While stakeholders have been busy
trying to carve out exceptions that fit their own agendas, it appears that Congress
may have been smart to put the "skin in the game" requirements in the
Dodd-Frank Financial Reform Act. At
least that's the conclusion of an Economic Letter published Monday under the
auspices of the Federal Reserve of San Francisco.
excluded some lending - mortgages insured, guaranteed, or purchased by a Farm
Credit System Institution or by an agency of the U.S. government - from its requirement
that a mortgage originator retain at least five percent of a loan that is pooled
into a mortgage-backed security (MBS). The legislation does not provide clear guidance on loans
originated under Freddie Mac and Fannie Mae guidelines. READ MORE
The Economic Letter, Mortgage-Backed Securities: How Important Is "Skin in the Game"? was written
by Christopher M. James, professor of finance at the Warrington College of
Business, University of Florida, and a visiting scholar at the Federal Reserve
Bank of San Francisco. He contrasts traditional lending, in which vertically
integrated lenders own and service the loans they originate under the "originate-to-distribute"
model in which securitization involves several different agents performing several different
services, often for fees that are unrelated to the performance of the
securitized loans. When entities do not
bear the full consequences of or responsibility for their actions "moral
hazard" arises. Critics, he said, contend that the ongoing credit crisis
is a direct result of a decline in lending standards fostered by moral hazard
in the originate-to-distribute securitization model.
To determine whether the
risk retention requirements are on target, James reviewed recent studies on how
the severity of moral hazard problems in the securitization process is related
to the structure and performance of securitized pools of residential MBS. James
uses the review to answer three related questions:
Does the performance of securitized mortgage loans vary depending on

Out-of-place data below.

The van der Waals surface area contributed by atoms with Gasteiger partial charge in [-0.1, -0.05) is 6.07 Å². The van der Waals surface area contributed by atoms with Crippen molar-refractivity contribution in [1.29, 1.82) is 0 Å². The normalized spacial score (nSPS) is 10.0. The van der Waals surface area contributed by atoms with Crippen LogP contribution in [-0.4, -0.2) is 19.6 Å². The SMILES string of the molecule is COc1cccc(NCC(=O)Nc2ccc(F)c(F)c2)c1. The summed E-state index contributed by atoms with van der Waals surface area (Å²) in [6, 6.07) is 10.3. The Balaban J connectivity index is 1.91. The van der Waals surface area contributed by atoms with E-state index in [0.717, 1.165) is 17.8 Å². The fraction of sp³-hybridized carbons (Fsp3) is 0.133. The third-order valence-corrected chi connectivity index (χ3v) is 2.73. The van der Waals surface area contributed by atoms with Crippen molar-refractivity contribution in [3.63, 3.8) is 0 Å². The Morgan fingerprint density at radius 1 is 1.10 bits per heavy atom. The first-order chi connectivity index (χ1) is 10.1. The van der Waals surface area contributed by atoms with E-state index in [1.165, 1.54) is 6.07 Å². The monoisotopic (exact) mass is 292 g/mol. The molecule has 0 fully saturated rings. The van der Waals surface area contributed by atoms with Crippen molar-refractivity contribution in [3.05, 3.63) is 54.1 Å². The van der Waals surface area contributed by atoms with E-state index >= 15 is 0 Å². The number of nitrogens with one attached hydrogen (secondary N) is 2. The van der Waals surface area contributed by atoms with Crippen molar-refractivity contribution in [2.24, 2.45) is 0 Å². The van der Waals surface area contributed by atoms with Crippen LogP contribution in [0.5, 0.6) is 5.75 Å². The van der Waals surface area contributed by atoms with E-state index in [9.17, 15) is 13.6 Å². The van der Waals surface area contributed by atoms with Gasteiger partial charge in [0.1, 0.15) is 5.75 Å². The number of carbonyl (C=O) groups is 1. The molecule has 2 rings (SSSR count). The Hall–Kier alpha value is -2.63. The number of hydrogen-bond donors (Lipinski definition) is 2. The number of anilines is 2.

how much skin securitizers have in the game?
Is retention of 5% credit risk enough to affect incentives?
Does MBS pricing reflect whether the originator has skin in the game?
In a paper published in Quarterly Journal of Economics, Atif Mian and Amir Sufi found that the ease of
securitizing subprime mortgages resulted in a big expansion of mortgage credit
to zip codes with a higher percentage of households with poor credit scores but
no corresponding evidence of increased income. The authors also found that
those zip codes that experienced the biggest increase in mortgage
securitization between 2002 and 2005 also experienced the biggest increase in mortgage default rates from
2005 to 2007, suggesting lax lending standards for securitized mortgages fueled the crisis.
Another Quarterly Journal paper published by Benjamin
J. Keys, Tanmoy K. Mukherjee, Amit Seru, and Vikrant Vig, found that mortgages with
borrowers FICO scores just above a 620 threshold are much more likely to be
securitized than mortgages just below 620, but default rates are higher for
securitized mortgages with FICO scores just above 620 than for those just below
that score. This suggests originators
are less diligent screening loans they expect to securitize.
James said that evidence of
higher default rates among securitized loans is not in itself an indication
that the originate-to-distribute model is flawed. For example, MBS investors
may have broader diversification opportunities and are thus better positioned
to manage credit risk than originators. Critics contend that securitization
promoted lax lending because investors either misunderstood or ignored how
securitization affected originator incentives and consequently the riskiness of